In the final week of February, I’ll finish with three books on the Trinity (obviously). First, I’ll talk about Wesley Hill’s Paul and The Trinity, the first book I finished this year. Next, assuming I stay on track with reading, I’ll post on The Birth of The Trinity: Jesus, God, and Spirit in New Testament and Early Christian Interpretations of the Old Testament. Based on my thematic ordering, this could have been placed in the previous week, but then I’d only have two Trinity books and that just won’t do! I suppose if I had made more headway in The Oxford Handbook of The Trinity, I could post on it here, and have three reviews in back to back weeks. That’s kind of aggressive though. Instead, I’ll wrap up here with Roderick Durst’s Reordering the Trinity: Six Movements of God in The New Testament.

That gives you an idea what I have planned. Often, I will try to introduce new blog features only to abandon them shortly after. This may very well be another one of those failed experiments. Hopefully not!


A couple of weeks back I posted about Tim Challies Reading Challenge. I noticed last week that he posted a January update and I thought I’d do the same. I’ll be a little less annotated in listing the books I finished since several of them I need to post full reviews of. I am self consciously following Challies’ format and used his overall checklist as well (see below). Also, for much the same reasons he listed, I decided to not try to stick with the stages of the plan but read widely and checked books off from the whole list as completed.

Here’s what I read in January:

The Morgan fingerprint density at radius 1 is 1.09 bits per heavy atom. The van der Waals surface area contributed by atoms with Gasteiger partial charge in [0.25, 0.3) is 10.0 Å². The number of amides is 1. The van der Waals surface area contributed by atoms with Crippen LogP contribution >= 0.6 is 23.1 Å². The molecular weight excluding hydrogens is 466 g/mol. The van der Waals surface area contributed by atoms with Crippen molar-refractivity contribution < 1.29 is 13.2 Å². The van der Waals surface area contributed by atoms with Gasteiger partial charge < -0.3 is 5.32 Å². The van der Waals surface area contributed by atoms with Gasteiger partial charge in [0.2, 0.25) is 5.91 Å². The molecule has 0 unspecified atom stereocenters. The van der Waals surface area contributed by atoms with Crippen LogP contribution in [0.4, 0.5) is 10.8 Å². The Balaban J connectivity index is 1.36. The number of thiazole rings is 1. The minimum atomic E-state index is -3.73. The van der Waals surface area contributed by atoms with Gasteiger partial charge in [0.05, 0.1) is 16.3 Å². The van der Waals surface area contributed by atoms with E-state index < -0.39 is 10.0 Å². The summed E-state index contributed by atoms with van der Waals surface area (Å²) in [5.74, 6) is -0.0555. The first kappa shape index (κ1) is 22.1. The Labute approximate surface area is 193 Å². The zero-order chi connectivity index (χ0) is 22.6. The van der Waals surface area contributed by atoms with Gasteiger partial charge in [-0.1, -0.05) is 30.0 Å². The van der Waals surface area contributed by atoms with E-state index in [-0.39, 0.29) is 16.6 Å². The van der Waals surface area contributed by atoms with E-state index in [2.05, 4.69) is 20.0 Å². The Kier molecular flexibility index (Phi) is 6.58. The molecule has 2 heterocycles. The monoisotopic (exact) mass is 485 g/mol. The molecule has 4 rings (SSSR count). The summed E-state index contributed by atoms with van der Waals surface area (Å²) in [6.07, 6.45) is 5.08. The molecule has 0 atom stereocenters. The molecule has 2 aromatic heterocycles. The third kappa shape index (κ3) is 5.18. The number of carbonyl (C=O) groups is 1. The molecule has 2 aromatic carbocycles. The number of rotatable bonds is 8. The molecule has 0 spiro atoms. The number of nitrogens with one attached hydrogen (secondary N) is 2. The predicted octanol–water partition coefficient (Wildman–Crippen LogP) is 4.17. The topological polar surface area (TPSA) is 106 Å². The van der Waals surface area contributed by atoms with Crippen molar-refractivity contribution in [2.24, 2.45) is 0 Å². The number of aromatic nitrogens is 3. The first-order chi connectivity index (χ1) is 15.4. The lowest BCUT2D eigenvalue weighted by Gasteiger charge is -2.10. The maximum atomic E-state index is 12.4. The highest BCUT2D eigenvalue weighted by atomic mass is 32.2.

As you can see, I was mainly working through books for review still. I’m also on pace to hit around 132 books give or take. However, I have moved toward diversifying my reading somewhat, especially in the direction of spiritual theology (more on that soon).

Here’s the whole list, in case you’re curious:



  • ☐ A book written by a Puritan
  • ☐ A book recommended by a family member
  • ☐ A book by or about a missionary
  • ☐ A novel that won the Pulitzer Prize
  • ☒ A book written by an Anglican (Paul and The Trinity)
  • ☐ A book with at least 400 pages
  • ☐ A book by C.S. Lewis or J.R.R. Tolkien
  • ☐ A book that has a fruit of the Spirit in the title
  • ☐ A book with a great cover
  • ☐ A book on the current New York Times list of bestsellers
  • ☐ A book about church history
  • ☐ A graphic novel
  • ☐ A book of poetry


  • ☐ A book from a theological viewpoint you disagree with
  • ☐ A book written by an author with initials in their name
  • ☐ A book that won a ECPA Christian Book Award
  • ☐ A book about worldview
  • ☐ A play by William Shakespeare
  • ☐ A humorous book
  • ☐ A book based on a true story
  • ☐ A book written by Jane Austen
  • ☐ A book by or about Martin Luther
  • ☐ A book with 100 pages or less
  • ☐ A book with a one-word title
  • ☐ A book about money or finance
  • ☐ A novel set in a country that is not your own
  • ☐ A book about music
  • ☐ A memoir
  • ☐ A book about joy or happiness
  • ☐ A book by a female author
  • ☒ A book whose title comes from a Bible verse (Eat This Book)
  • ☐ A book you have started but never finished
  • ☐ A self-improvement book
  • ☐ A book by David McCullough
  • ☐ A book you own but have never read
  • ☐ A book about abortion
  • ☐ A book targeted at the other gender
  • ☐ A book by a speaker at a conference you have attended
  • ☐ A book written by someone of a different ethnicity than you


  • ☐ A book published by The Banner of Truth
  • ☐ A book about the Reformation
  • ☐ A book written by a first-time author
  • ☐ A biography of a world leader
  • ☐ A book used as a seminary textbook